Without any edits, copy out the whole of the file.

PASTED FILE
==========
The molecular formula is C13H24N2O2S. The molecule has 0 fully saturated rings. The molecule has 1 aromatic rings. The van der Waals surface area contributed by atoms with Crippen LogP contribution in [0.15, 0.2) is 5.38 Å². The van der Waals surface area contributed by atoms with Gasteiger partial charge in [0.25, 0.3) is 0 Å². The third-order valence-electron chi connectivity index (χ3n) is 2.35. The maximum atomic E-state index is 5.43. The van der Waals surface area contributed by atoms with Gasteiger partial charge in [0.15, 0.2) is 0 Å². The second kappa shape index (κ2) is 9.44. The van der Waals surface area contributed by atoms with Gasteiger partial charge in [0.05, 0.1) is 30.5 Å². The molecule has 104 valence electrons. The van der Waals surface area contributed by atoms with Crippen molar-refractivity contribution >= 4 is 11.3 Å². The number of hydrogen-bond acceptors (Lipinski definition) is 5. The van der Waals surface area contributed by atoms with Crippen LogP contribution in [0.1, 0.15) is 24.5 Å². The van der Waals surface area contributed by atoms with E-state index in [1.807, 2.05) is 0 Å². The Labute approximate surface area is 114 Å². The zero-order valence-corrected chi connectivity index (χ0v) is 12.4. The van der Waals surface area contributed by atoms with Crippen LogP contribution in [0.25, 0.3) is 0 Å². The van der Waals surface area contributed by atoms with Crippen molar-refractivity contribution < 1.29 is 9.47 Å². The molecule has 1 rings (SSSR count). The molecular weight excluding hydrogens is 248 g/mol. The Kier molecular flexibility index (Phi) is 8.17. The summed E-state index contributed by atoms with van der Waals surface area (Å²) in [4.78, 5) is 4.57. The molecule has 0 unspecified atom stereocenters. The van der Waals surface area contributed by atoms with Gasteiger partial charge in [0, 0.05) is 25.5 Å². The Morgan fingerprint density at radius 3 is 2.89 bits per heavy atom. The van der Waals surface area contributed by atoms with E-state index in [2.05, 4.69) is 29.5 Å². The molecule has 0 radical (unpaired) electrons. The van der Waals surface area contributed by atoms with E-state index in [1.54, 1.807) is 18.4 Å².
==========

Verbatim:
The molecular formula is C13H24N2O2S. The molecule has 0 fully saturated rings. The molecule has 1 aromatic rings. The van der Waals surface area contributed by atoms with Crippen LogP contribution in [0.15, 0.2) is 5.38 Å². The van der Waals surface area contributed by atoms with Gasteiger partial charge in [0.25, 0.3) is 0 Å². The third-order valence-electron chi connectivity index (χ3n) is 2.35. The maximum atomic E-state index is 5.43. The van der Waals surface area contributed by atoms with Gasteiger partial charge in [0.15, 0.2) is 0 Å². The second kappa shape index (κ2) is 9.44. The van der Waals surface area contributed by atoms with Gasteiger partial charge in [0.05, 0.1) is 30.5 Å². The molecule has 104 valence electrons. The van der Waals surface area contributed by atoms with Crippen molar-refractivity contribution >= 4 is 11.3 Å². The number of hydrogen-bond acceptors (Lipinski definition) is 5. The van der Waals surface area contributed by atoms with Crippen LogP contribution in [0.1, 0.15) is 24.5 Å². The van der Waals surface area contributed by atoms with E-state index in [1.807, 2.05) is 0 Å². The Labute approximate surface area is 114 Å². The zero-order valence-corrected chi connectivity index (χ0v) is 12.4. The van der Waals surface area contributed by atoms with Crippen LogP contribution in [0.25, 0.3) is 0 Å². The van der Waals surface area contributed by atoms with Crippen molar-refractivity contribution < 1.29 is 9.47 Å². The molecule has 1 rings (SSSR count). The molecular weight excluding hydrogens is 248 g/mol. The Kier molecular flexibility index (Phi) is 8.17. The summed E-state index contributed by atoms with van der Waals surface area (Å²) in [4.78, 5) is 4.57. The molecule has 0 unspecified atom stereocenters. The van der Waals surface area contributed by atoms with Gasteiger partial charge in [0, 0.05) is 25.5 Å². The Morgan fingerprint density at radius 3 is 2.89 bits per heavy atom. The van der Waals surface area contributed by atoms with E-state index in [2.05, 4.69) is 29.5 Å². The molecule has 0 radical (unpaired) electrons. The van der Waals surface area contributed by atoms with E-state index in [1.54, 1.807) is 18.4 Å².